Clockwise from left: With lexicographer G. Venkatasubbiah, critic L.S. Sheshagiri Rao, with writer U.R. Ananthamurthy and critic Ki. Ram. Nagaraj Photos: (cover and centrespread) Murali Kumar K., V. Sreenivasa Murthy

Clockwise from left: With lexicographer G. Venkatasubbiah, critic L.S. Sheshagiri Rao, with writer U.R. Ananthamurthy and critic Ki. Ram. Nagaraj Photos: (cover and centrespread) Murali Kumar K., V. Sreenivasa Murthy   | Photo Credit: V Sreenivasa Murthy

Many people say autobiography should be written in old age, but I feel memories get blurred. The innocence also gets lost.

As a writer gets older, he becomes image conscious and begins to look at everything through the image he likes to project and preserve. Did you have such problems when you wrote Ooru Keri 3? Particularly, because it deals with your adult life.

I did face this problem. I was conscious of what I was writing, how it would be accepted etc. But I tried hard to overcome it, I can’t say that I was entirely successful. For instance, there are some episodes where I talk about how we friends hung around together in bars, drank like fish, problems we ran into etc. There were more, and many of them funny too, but then I felt that the youngsters who read my work and look upon me as a role model, may begin to think this is the ideal way of living! Having said that, I don’t like to wear the mantle of solemnity and abandon all playfulness and joy there is to life, despite the hardships.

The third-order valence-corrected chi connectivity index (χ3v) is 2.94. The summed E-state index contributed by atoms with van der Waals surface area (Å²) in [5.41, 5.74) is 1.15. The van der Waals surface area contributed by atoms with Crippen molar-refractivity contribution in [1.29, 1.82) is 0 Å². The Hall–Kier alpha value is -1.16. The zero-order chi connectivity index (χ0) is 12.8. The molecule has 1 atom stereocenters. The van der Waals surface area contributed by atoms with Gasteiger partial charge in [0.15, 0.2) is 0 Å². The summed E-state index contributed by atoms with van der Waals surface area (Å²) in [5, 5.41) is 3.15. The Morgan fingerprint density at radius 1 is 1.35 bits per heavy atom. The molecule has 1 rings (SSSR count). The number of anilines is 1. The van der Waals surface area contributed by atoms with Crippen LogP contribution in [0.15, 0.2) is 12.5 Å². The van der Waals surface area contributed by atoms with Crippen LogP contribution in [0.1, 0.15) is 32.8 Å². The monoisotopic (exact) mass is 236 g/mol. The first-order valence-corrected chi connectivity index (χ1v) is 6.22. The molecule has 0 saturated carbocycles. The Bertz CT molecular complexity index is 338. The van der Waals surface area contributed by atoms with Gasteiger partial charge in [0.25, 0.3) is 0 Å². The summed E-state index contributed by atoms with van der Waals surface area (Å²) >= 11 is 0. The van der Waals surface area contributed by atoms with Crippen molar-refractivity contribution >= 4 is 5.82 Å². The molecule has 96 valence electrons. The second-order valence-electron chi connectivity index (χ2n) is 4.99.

Dalithood, as Ambedkar defines, is a kind of life condition that characterises the exploitation, suppression and marginalization of a people by the dominant classes. Most Dalit autobiographies speak of pain, suffering, oppression… in a manner that’s pitiful. For instance, Uchalya, Baluta etc. While the pain is a fact, your autobiography defies this model. You couch all the suffering in laughter and irony.